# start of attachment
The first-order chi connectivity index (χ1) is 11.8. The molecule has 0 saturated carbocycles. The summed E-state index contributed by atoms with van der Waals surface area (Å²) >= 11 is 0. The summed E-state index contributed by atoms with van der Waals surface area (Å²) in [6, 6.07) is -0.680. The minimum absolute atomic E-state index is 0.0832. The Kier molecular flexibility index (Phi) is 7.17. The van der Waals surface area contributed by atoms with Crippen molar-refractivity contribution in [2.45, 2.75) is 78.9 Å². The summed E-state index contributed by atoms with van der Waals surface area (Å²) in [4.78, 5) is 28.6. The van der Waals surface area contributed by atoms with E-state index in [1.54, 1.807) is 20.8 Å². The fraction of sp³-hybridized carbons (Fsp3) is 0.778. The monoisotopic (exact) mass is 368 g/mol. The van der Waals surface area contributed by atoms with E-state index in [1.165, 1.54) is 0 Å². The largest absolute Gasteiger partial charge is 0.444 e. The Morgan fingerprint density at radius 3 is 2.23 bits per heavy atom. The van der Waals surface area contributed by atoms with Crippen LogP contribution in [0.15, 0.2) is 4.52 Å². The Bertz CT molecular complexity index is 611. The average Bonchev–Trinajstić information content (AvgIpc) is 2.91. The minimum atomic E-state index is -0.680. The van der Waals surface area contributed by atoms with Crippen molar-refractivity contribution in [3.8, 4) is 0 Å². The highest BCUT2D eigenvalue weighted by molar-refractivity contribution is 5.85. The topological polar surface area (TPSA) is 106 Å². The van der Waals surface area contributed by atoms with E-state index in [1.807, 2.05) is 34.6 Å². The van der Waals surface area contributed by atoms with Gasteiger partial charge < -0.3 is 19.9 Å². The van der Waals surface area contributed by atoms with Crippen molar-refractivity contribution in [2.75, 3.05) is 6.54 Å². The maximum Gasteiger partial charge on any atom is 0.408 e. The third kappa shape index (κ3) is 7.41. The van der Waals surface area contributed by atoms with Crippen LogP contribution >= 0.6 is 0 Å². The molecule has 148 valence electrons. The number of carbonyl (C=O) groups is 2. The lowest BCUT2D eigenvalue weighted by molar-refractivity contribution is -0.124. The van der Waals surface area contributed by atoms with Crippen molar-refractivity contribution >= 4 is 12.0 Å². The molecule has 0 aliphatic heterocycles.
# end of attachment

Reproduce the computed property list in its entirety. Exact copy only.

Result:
The first-order chi connectivity index (χ1) is 11.8. The molecule has 0 saturated carbocycles. The summed E-state index contributed by atoms with van der Waals surface area (Å²) >= 11 is 0. The summed E-state index contributed by atoms with van der Waals surface area (Å²) in [6, 6.07) is -0.680. The minimum absolute atomic E-state index is 0.0832. The Kier molecular flexibility index (Phi) is 7.17. The van der Waals surface area contributed by atoms with Crippen molar-refractivity contribution in [2.45, 2.75) is 78.9 Å². The summed E-state index contributed by atoms with van der Waals surface area (Å²) in [4.78, 5) is 28.6. The van der Waals surface area contributed by atoms with E-state index in [1.54, 1.807) is 20.8 Å². The fraction of sp³-hybridized carbons (Fsp3) is 0.778. The monoisotopic (exact) mass is 368 g/mol. The van der Waals surface area contributed by atoms with E-state index in [1.165, 1.54) is 0 Å². The largest absolute Gasteiger partial charge is 0.444 e. The Morgan fingerprint density at radius 3 is 2.23 bits per heavy atom. The van der Waals surface area contributed by atoms with Crippen LogP contribution in [0.15, 0.2) is 4.52 Å². The Bertz CT molecular complexity index is 611. The average Bonchev–Trinajstić information content (AvgIpc) is 2.91. The minimum atomic E-state index is -0.680. The van der Waals surface area contributed by atoms with Crippen molar-refractivity contribution in [3.8, 4) is 0 Å². The highest BCUT2D eigenvalue weighted by molar-refractivity contribution is 5.85. The topological polar surface area (TPSA) is 106 Å². The van der Waals surface area contributed by atoms with E-state index in [1.807, 2.05) is 34.6 Å². The van der Waals surface area contributed by atoms with Gasteiger partial charge < -0.3 is 19.9 Å². The van der Waals surface area contributed by atoms with Crippen molar-refractivity contribution in [2.75, 3.05) is 6.54 Å². The maximum Gasteiger partial charge on any atom is 0.408 e. The third kappa shape index (κ3) is 7.41. The van der Waals surface area contributed by atoms with Crippen LogP contribution >= 0.6 is 0 Å². The molecule has 148 valence electrons. The number of carbonyl (C=O) groups is 2. The lowest BCUT2D eigenvalue weighted by molar-refractivity contribution is -0.124. The van der Waals surface area contributed by atoms with Crippen molar-refractivity contribution >= 4 is 12.0 Å². The molecule has 0 aliphatic heterocycles.